What’s the difference between these soil classifications?

19334118 - construction helmet question markIf you’ve gone through competent person training, you likely have heard about the different categories that OSHA has come up with to classify soil on the job site. The competent person is responsible for assessing the soil and determining which trench protective system to use and how to use it in order to make the excavation site safe.

OSHA categorizes soil into four different types:

  • The first category is stable rock. OSHA defines stable rock as “natural solid mineral matter that can be excavated with vertical sides and remain intact while exposed.”
  • Type A soils are “cohesive soils with an unconfined compressive strength of 1.5 tons per square foot (tsf) (144 kPa) or greater” which include “clay, silty clay, sandy clay, clay loam and, in some cases, silty clay loam and sandy clay loam.”
  • Type B soils are “cohesive soils with an unconfined compressive strength greater than 0.5 tsf (48 kPa) but less than 1.5 tsf (144 kPa)” and can include “angular gravel, silt, silt loam, previously disturbed soils unless otherwise classified as Type C, soils that meet the unconfined compressive strength or cementation requirements of Type A soils but are fissured or subject to vibration, dry unstable rock, and layered systems sloping into the trench at a slope less than 4H:1V (only if the material would be classified as a Type B soil).”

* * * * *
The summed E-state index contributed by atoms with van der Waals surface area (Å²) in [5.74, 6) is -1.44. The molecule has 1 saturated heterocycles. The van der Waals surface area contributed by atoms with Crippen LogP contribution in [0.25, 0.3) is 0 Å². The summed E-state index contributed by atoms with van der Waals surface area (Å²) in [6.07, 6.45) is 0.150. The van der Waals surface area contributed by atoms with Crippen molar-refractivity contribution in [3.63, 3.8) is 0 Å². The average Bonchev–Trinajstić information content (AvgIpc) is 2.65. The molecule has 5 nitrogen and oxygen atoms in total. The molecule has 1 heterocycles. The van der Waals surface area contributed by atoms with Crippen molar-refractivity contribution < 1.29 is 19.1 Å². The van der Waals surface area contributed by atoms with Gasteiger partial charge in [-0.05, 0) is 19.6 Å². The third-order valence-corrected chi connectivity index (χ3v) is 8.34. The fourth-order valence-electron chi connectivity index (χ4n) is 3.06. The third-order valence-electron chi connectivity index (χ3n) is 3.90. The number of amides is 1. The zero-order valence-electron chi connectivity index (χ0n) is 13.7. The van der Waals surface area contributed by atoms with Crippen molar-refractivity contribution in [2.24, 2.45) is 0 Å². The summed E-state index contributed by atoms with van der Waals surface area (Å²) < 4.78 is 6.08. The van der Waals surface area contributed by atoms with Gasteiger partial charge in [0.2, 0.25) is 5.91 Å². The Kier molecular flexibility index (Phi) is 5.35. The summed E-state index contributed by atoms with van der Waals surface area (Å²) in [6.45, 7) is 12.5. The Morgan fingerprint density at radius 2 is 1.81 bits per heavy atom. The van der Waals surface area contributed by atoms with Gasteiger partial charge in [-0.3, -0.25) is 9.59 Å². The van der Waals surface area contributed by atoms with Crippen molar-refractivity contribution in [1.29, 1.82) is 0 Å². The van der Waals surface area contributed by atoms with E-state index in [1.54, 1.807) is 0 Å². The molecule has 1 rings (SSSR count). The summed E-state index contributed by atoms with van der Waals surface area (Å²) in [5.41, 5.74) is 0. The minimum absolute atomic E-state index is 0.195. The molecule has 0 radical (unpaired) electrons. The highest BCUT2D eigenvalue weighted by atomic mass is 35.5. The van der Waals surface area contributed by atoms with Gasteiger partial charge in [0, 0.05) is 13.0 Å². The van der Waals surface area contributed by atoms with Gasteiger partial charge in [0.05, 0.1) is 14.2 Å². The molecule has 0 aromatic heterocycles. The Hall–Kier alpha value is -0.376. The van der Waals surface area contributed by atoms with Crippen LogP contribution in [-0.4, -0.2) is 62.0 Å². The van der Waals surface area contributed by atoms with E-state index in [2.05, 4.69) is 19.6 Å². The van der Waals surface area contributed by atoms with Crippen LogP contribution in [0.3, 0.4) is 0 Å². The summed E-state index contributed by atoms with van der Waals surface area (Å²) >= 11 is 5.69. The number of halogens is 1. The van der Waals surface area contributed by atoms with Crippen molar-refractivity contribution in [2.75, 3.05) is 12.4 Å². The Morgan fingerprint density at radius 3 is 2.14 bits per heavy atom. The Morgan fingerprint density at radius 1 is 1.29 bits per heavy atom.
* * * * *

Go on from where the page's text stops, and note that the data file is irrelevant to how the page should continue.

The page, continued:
• The final classification is type C soils, which are defined by OSHA as “cohesive soils with an unconfined compressive strength of 0.5 tsf (48 kPa) or less” and include “granular soils such as gravel, sand and loamy sand, submerged soil, soil from which water is freely seeping, and submerged rock that is not stable. Also included in this classification is material in a sloped, layered system where the layers dip into the excavation or have a slope of four horizontal to one vertical (4H:1V) or greater.”

This blog just serves as a brief overview of the soil classifications as laid out by the Occupational Safety and Health Administration. For a more extensive breakdown of the different soil classifications, you can visit the OSHA website or attend one of our Competent Person Training class, which is held every month at our headquarters.

Need help deciding which trench protection to choose for the work site conditions you may encounter? Luby Shoring Services can help. Just give us a call at 636-660-7467.

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